|The first excerpt represents the element of Air. It speaks of mental influences and the process of thought, and is drawn from Ion by Plato:
another epic or iambic verses--and he who is good at one is not good at any
other kind of verse: for not by art does the poet sing, but by power
divine. Had he learned by rules of art, he would have known how to speak
not of one theme only, but of all; and therefore God takes away the minds
of poets, and uses them as his ministers, as he also uses diviners and holy
prophets, in order that we who hear them may know them to be speaking not
of themselves who utter these priceless words in a state of
unconsciousness, but that God himself is the speaker, and that through them
he is conversing with us. And Tynnichus the Chalcidian affords a striking
instance of what I am saying: he wrote nothing that any one would care to
remember but the famous paean which is in every one's mouth, one of the
|The second excerpt represents the element of Fire. It speaks of emotional influences and base passions, and is drawn from Peter Pan by James M. Barrie:
not to hurt his feeling she gave him a thimble.
"Now," said he, "shall I give you a kiss?" and she replied with
a slight primness, "If you please." She made herself rather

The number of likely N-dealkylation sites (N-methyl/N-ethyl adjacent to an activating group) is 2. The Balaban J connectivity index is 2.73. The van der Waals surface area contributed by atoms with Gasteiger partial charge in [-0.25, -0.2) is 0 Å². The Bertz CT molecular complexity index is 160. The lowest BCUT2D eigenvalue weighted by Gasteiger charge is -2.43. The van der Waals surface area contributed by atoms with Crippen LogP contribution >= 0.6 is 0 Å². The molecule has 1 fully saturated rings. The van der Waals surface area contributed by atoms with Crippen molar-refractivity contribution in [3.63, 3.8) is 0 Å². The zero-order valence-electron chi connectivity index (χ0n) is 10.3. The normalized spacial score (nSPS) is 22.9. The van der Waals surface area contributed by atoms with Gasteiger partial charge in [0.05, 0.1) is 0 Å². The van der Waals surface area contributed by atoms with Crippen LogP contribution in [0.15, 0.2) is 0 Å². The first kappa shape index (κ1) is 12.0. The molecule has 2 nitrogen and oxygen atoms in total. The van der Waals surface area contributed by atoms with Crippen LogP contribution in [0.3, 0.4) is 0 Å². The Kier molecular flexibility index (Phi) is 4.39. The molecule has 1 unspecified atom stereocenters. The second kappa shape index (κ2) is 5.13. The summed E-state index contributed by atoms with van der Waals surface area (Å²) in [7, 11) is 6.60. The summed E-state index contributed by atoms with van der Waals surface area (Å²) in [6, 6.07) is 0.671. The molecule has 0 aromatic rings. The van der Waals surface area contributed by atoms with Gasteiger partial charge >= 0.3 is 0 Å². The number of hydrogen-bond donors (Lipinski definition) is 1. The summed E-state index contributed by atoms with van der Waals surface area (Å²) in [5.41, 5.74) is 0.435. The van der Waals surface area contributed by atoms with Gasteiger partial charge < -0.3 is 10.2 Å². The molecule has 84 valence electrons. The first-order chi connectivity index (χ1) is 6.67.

cheap by inclining her face toward him, but he merely dropped an
acorn button into her hand, so she slowly returned her face to
where it had been before, and said nicely that she would wear his
kiss on the chain around her neck. It was lucky that she did put
it on that chain, for it was afterwards to save her life.
When people in our set are introduced, it is customary for them
to ask each other's age, and so Wendy, who always liked to do the
correct thing, asked Peter how old he was. It was not really a
|The third excerpt represents the element of Water. It speaks of pure spiritual influences and feelings of love, and is drawn from The Exiles by Honore de Balzac:
"I would have you to know, you old gaby, that when my lady fair goes
out, a piece of gold comes into our savings-box."
"Oh, ho!" said the constable, who stood silent and meditative before
his wife. But he presently said, "Any way, we are done for.--What
brings the dame to our house?"
"She comes to see the well-favored young clerk who lives overhead,"
replied Jacqueline, looking up at the window that opened on to the
vast landscape of the Seine valley.
"The Devil's in it!" cried the man. "For a few base crowns you have
ruined me, Jacqueline. Is that an honest trade for a sergeant's decent
wife to ply? And, be she Countess or Baroness, the lady will not be
|The fourth excerpt represents the element of Earth. It speaks of physical influences and the impact of the unseen on the visible world, and is drawn from Maria, or the Wrongs of Woman by Mary Wollstonecraft:
from his soul.'
"To another I wrote, stating my case, and requesting advice.
He was an advocate for unequivocal sincerity; and had often, in my
presence, descanted on the evils which arise in society from the
despotism of rank and riches.
"In reply, I received a long essay on the energy of the human
mind, with continual allusions to his own force of character. He
added, 'That the woman who could write such a letter as I had sent
him, could never be in want of resources, were she to look into
herself, and exert her powers; misery was the consequence of
indolence, and, as to my being shut out from society, it was the